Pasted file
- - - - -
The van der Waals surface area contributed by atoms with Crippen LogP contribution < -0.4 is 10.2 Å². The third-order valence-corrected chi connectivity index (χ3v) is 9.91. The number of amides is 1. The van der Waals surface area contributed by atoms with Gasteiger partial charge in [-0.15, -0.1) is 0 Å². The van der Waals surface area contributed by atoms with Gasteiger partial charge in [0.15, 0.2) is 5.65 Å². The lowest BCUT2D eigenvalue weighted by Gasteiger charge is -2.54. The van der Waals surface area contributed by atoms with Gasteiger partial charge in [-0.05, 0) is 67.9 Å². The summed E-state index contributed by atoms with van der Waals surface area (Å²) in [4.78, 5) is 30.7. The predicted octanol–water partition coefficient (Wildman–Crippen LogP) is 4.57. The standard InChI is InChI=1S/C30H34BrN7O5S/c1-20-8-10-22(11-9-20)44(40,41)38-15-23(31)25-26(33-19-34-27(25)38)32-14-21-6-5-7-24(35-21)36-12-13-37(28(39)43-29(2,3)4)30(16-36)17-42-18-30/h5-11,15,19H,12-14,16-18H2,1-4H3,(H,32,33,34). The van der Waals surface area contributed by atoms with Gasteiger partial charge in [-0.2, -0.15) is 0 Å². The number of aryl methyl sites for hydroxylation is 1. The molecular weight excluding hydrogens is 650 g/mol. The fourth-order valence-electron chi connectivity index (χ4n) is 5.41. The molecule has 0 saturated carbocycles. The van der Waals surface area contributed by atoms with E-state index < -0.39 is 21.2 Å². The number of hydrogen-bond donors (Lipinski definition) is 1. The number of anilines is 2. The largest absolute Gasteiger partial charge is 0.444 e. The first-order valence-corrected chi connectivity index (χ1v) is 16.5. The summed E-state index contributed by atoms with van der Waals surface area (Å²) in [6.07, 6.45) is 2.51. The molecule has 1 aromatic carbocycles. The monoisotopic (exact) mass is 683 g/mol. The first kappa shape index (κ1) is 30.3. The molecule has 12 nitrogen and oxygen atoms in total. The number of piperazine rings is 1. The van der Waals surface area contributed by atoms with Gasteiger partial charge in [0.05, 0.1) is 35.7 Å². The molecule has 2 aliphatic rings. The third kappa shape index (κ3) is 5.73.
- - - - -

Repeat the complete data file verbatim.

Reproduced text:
The van der Waals surface area contributed by atoms with Crippen LogP contribution < -0.4 is 10.2 Å². The third-order valence-corrected chi connectivity index (χ3v) is 9.91. The number of amides is 1. The van der Waals surface area contributed by atoms with Gasteiger partial charge in [-0.15, -0.1) is 0 Å². The van der Waals surface area contributed by atoms with Gasteiger partial charge in [0.15, 0.2) is 5.65 Å². The lowest BCUT2D eigenvalue weighted by Gasteiger charge is -2.54. The van der Waals surface area contributed by atoms with Gasteiger partial charge in [-0.05, 0) is 67.9 Å². The summed E-state index contributed by atoms with van der Waals surface area (Å²) in [4.78, 5) is 30.7. The predicted octanol–water partition coefficient (Wildman–Crippen LogP) is 4.57. The standard InChI is InChI=1S/C30H34BrN7O5S/c1-20-8-10-22(11-9-20)44(40,41)38-15-23(31)25-26(33-19-34-27(25)38)32-14-21-6-5-7-24(35-21)36-12-13-37(28(39)43-29(2,3)4)30(16-36)17-42-18-30/h5-11,15,19H,12-14,16-18H2,1-4H3,(H,32,33,34). The van der Waals surface area contributed by atoms with Gasteiger partial charge in [-0.2, -0.15) is 0 Å². The number of aryl methyl sites for hydroxylation is 1. The molecular weight excluding hydrogens is 650 g/mol. The fourth-order valence-electron chi connectivity index (χ4n) is 5.41. The molecule has 0 saturated carbocycles. The van der Waals surface area contributed by atoms with E-state index < -0.39 is 21.2 Å². The number of hydrogen-bond donors (Lipinski definition) is 1. The number of anilines is 2. The largest absolute Gasteiger partial charge is 0.444 e. The first-order valence-corrected chi connectivity index (χ1v) is 16.5. The summed E-state index contributed by atoms with van der Waals surface area (Å²) in [6.07, 6.45) is 2.51. The molecule has 1 aromatic carbocycles. The monoisotopic (exact) mass is 683 g/mol. The first kappa shape index (κ1) is 30.3. The molecule has 12 nitrogen and oxygen atoms in total. The number of piperazine rings is 1. The van der Waals surface area contributed by atoms with Gasteiger partial charge in [0.05, 0.1) is 35.7 Å². The molecule has 2 aliphatic rings. The third kappa shape index (κ3) is 5.73.